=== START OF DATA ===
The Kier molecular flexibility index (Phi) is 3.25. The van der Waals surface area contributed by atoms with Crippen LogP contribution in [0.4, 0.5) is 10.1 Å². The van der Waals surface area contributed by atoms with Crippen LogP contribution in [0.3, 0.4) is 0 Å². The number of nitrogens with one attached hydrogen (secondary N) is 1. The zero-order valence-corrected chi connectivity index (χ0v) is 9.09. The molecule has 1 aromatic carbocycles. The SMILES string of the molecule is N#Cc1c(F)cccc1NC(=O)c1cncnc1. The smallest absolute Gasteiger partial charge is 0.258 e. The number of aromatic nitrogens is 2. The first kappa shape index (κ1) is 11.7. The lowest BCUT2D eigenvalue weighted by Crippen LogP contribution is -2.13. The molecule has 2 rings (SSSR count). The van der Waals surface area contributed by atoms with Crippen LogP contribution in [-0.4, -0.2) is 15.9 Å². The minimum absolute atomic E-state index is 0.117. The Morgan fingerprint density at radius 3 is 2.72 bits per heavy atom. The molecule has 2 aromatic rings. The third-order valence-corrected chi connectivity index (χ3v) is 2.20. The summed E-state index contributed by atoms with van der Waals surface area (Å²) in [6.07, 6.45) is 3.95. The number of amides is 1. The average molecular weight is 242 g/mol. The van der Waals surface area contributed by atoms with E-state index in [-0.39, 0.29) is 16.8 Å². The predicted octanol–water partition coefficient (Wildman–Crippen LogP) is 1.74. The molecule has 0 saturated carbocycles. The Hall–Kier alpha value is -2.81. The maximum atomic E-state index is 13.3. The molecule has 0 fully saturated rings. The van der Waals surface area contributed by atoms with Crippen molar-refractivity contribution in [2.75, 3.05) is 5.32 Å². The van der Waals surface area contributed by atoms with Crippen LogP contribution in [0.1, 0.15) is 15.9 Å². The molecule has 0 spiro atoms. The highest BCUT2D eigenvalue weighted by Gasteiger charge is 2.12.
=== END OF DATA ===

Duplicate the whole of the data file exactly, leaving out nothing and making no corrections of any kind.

The Kier molecular flexibility index (Phi) is 3.25. The van der Waals surface area contributed by atoms with Crippen LogP contribution in [0.4, 0.5) is 10.1 Å². The van der Waals surface area contributed by atoms with Crippen LogP contribution in [0.3, 0.4) is 0 Å². The number of nitrogens with one attached hydrogen (secondary N) is 1. The zero-order valence-corrected chi connectivity index (χ0v) is 9.09. The molecule has 1 aromatic carbocycles. The SMILES string of the molecule is N#Cc1c(F)cccc1NC(=O)c1cncnc1. The smallest absolute Gasteiger partial charge is 0.258 e. The number of aromatic nitrogens is 2. The first kappa shape index (κ1) is 11.7. The lowest BCUT2D eigenvalue weighted by Crippen LogP contribution is -2.13. The molecule has 2 rings (SSSR count). The van der Waals surface area contributed by atoms with Crippen LogP contribution in [-0.4, -0.2) is 15.9 Å². The minimum absolute atomic E-state index is 0.117. The Morgan fingerprint density at radius 3 is 2.72 bits per heavy atom. The molecule has 2 aromatic rings. The third-order valence-corrected chi connectivity index (χ3v) is 2.20. The summed E-state index contributed by atoms with van der Waals surface area (Å²) in [6.07, 6.45) is 3.95. The number of amides is 1. The average molecular weight is 242 g/mol. The van der Waals surface area contributed by atoms with E-state index in [-0.39, 0.29) is 16.8 Å². The predicted octanol–water partition coefficient (Wildman–Crippen LogP) is 1.74. The molecule has 0 saturated carbocycles. The Hall–Kier alpha value is -2.81. The maximum atomic E-state index is 13.3. The molecule has 0 fully saturated rings. The van der Waals surface area contributed by atoms with Crippen molar-refractivity contribution in [2.75, 3.05) is 5.32 Å². The van der Waals surface area contributed by atoms with Crippen LogP contribution in [0.1, 0.15) is 15.9 Å². The molecule has 0 spiro atoms. The highest BCUT2D eigenvalue weighted by Gasteiger charge is 2.12.